I’m super psyched (and not just because she name dropped me!) to welcome K.S. Marsden to the blog today to tell us about her work. You can get in on the interviewing action here.
Tell us a brief summary of your book’s plot.
Witches are real, and to be blunt, they’re all black-hearted, and evil. These are not wiccans, bored housewives and teens that wear too much black, playing with candles and poems; witches are a different breed that use magic with devastating effect.
Charged with stopping the witches, taking whatever measures necessary, there are witch-hunters, all reporting to the Malleus Maleficarum Council (MMC). For hundreds of years witches have been persecuted and when the powerful Shadow Witch rises again, they have their opportunity for revenge.
The best the MMC has to offer, the talented seventh-generation witch-hunting Hunter Astley has his own part to play. In his own way.
What was the inspiration for this story?
There’s a long-running family joke: that all the women in our family are witches, and if we didn’t behave as children our Nanna would turn us into toads…
Thanks to this, I picked up lots of witchy facts over the years, followed by dissertation-style research into the history of witch-hunting when I started writing my own work.
I actually started with the villain in this story. I wanted to know what if there were witches that broke every wiccan code; what if they were evil and power-hungry; and importantly, who would stop them? It all snowballed from there, and I got excited every time that I wanted the story to go in a direction, or I wanted to add a certain detail, and actual historical documents back up my theories!
Do you have any writing habits you would like to tell us about?
Oh, I’m terribly easy to distract. I try to start writing, but clean the house, or go on Twitter instead!
So to overcome my complete lack of discipline, I’ve gotten into the habit of using my dinner hour at work. Or when I write at home, I make sure I have coffee within reach, and I put on the radio. I don’t actually listen to the radio – I couldn’t tell you what on earth was playing, but having background noise helps me block other distractions out.
What is the hardest thing to manage when you start writing?
Actually getting started is my worst problem, as mentioned above!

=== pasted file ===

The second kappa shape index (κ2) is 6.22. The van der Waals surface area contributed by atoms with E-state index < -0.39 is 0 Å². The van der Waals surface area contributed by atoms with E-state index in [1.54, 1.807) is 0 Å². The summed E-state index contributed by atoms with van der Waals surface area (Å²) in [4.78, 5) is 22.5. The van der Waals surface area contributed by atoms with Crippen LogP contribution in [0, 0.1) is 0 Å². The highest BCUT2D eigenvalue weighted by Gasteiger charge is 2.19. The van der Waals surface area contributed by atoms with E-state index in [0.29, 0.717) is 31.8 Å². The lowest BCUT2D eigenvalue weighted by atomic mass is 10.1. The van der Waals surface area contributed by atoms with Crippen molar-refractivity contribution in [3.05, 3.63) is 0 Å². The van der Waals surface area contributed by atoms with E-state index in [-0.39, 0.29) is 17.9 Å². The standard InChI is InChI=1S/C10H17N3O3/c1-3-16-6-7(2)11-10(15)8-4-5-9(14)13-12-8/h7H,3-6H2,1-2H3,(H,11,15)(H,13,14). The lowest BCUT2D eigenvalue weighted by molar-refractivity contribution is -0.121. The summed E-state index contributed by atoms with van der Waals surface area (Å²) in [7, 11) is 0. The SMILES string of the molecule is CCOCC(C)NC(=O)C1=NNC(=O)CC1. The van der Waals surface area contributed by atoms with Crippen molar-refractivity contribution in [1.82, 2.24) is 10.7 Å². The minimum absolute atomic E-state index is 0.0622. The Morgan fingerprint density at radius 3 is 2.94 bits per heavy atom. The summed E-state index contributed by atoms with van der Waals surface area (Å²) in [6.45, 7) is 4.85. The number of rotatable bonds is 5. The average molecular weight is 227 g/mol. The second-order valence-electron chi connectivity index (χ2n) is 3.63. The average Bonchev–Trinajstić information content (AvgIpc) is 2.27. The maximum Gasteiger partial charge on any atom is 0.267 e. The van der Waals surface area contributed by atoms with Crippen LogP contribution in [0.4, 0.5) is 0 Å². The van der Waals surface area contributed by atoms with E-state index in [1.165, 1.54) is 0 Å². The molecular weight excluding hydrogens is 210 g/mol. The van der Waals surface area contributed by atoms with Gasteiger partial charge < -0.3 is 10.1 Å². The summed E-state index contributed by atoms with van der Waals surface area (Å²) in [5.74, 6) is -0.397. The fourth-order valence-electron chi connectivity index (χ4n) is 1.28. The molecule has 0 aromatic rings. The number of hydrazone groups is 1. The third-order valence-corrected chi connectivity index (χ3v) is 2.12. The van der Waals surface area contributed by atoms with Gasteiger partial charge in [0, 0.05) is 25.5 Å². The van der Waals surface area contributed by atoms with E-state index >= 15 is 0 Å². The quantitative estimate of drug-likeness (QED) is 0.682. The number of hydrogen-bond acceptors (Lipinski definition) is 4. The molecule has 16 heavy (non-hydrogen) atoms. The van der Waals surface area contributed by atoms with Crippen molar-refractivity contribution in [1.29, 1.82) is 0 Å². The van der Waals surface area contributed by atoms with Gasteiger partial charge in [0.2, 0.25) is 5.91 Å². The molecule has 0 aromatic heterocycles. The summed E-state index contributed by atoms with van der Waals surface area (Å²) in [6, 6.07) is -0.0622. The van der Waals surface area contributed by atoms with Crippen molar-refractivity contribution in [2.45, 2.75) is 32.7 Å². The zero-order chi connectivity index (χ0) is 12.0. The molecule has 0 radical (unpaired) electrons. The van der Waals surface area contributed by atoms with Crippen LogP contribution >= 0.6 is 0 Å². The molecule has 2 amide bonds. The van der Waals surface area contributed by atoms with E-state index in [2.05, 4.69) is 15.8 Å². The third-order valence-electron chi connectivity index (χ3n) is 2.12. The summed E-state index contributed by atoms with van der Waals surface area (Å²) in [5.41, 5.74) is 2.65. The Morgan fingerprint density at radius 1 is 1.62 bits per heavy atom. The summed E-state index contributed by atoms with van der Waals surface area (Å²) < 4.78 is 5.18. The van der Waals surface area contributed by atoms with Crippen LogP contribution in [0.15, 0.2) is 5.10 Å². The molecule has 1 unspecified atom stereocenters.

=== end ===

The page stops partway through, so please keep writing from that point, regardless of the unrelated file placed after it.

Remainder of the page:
But otherwise, in terms of managing the story, the hardest thing is when characters take on a life of their own and refuse to behave!
It’s frustrating at times, but I actually enjoy the natural growth of the story and how it builds on itself. I generally know where I want to start, end, and a few key points; but there were times when (even in part three of the trilogy) a character would reveal a plot point or twist that would make me stop and have a complete “facepalm” moment.
Name the three books currently topping your To Be Read list?
Well, I definitely need to get into the Equilibria series! So “Wave Singers” is up there.
I’m still waiting on the release of the re-edited Silver Ninja book that Wilmar Luna has been working on.
Other than that, I have decided that 2015 is going the be the year of the sequel for me! I’ve read so many amazing debuts and series openers, but I’m so busy (and so easily distracted by the following wave of shiny books), that I’m behind on so many awesome series, like L.A. Starkey’s Soul Keeper. I’m definitely going to enjoy picking these stories back up again.
How important do you think a book’s cover is?
I think it’s incredibly important.
It might be superficial, but so many people judge a book by its cover. Besides, you want something that is going to catch the eye of a potential reader – after that initial pause, it’s up to your writing to keep their attention.
I’ve lost count of the number of flattering comments I’ve had about my cover, definitely more than the actual book has had! (I say this with all modesty, as I hired an amazing cover designer – www.sylermedia.co.uk ).
I think it’s especially important for Indie authors to present an all-round, professional package, so readers feel confident in taking a chance on an unknown and independently published author.
If you could collaborate with any author, who would you choose?
Oh wow, I would be absolutely terrified to collaborate with any author that I respect – I’d feel like I’d be marring their work with my shoddy prose!
But if I had to chose, it would have to be one Stephen Fry. I’d love to see how his brain works, and I’d probably just sit in awe, instead of contributing!